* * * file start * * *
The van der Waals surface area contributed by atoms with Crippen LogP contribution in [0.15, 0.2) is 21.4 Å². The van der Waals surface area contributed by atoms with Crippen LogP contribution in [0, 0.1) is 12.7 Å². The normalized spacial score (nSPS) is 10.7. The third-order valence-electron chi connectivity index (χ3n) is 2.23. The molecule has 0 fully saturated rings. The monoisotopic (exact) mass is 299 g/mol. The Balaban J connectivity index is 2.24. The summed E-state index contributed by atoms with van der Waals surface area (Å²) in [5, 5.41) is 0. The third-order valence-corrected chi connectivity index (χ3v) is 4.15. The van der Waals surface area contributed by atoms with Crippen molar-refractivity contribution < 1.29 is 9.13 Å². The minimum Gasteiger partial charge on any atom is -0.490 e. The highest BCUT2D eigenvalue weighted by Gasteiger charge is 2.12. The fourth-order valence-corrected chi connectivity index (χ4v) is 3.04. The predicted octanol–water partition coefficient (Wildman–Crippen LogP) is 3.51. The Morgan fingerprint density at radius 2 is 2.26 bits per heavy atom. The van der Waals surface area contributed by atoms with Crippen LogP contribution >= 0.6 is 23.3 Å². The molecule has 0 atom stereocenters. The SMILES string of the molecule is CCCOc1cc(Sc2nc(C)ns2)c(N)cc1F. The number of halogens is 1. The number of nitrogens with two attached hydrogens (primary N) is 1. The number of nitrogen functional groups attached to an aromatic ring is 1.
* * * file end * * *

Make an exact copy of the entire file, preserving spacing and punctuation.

The van der Waals surface area contributed by atoms with Crippen LogP contribution in [0.15, 0.2) is 21.4 Å². The van der Waals surface area contributed by atoms with Crippen LogP contribution in [0, 0.1) is 12.7 Å². The normalized spacial score (nSPS) is 10.7. The third-order valence-electron chi connectivity index (χ3n) is 2.23. The molecule has 0 fully saturated rings. The monoisotopic (exact) mass is 299 g/mol. The Balaban J connectivity index is 2.24. The summed E-state index contributed by atoms with van der Waals surface area (Å²) in [5, 5.41) is 0. The third-order valence-corrected chi connectivity index (χ3v) is 4.15. The van der Waals surface area contributed by atoms with Crippen molar-refractivity contribution < 1.29 is 9.13 Å². The minimum Gasteiger partial charge on any atom is -0.490 e. The highest BCUT2D eigenvalue weighted by Gasteiger charge is 2.12. The fourth-order valence-corrected chi connectivity index (χ4v) is 3.04. The predicted octanol–water partition coefficient (Wildman–Crippen LogP) is 3.51. The Morgan fingerprint density at radius 2 is 2.26 bits per heavy atom. The van der Waals surface area contributed by atoms with Crippen LogP contribution >= 0.6 is 23.3 Å². The molecule has 0 atom stereocenters. The SMILES string of the molecule is CCCOc1cc(Sc2nc(C)ns2)c(N)cc1F. The number of halogens is 1. The number of nitrogens with two attached hydrogens (primary N) is 1. The number of nitrogen functional groups attached to an aromatic ring is 1.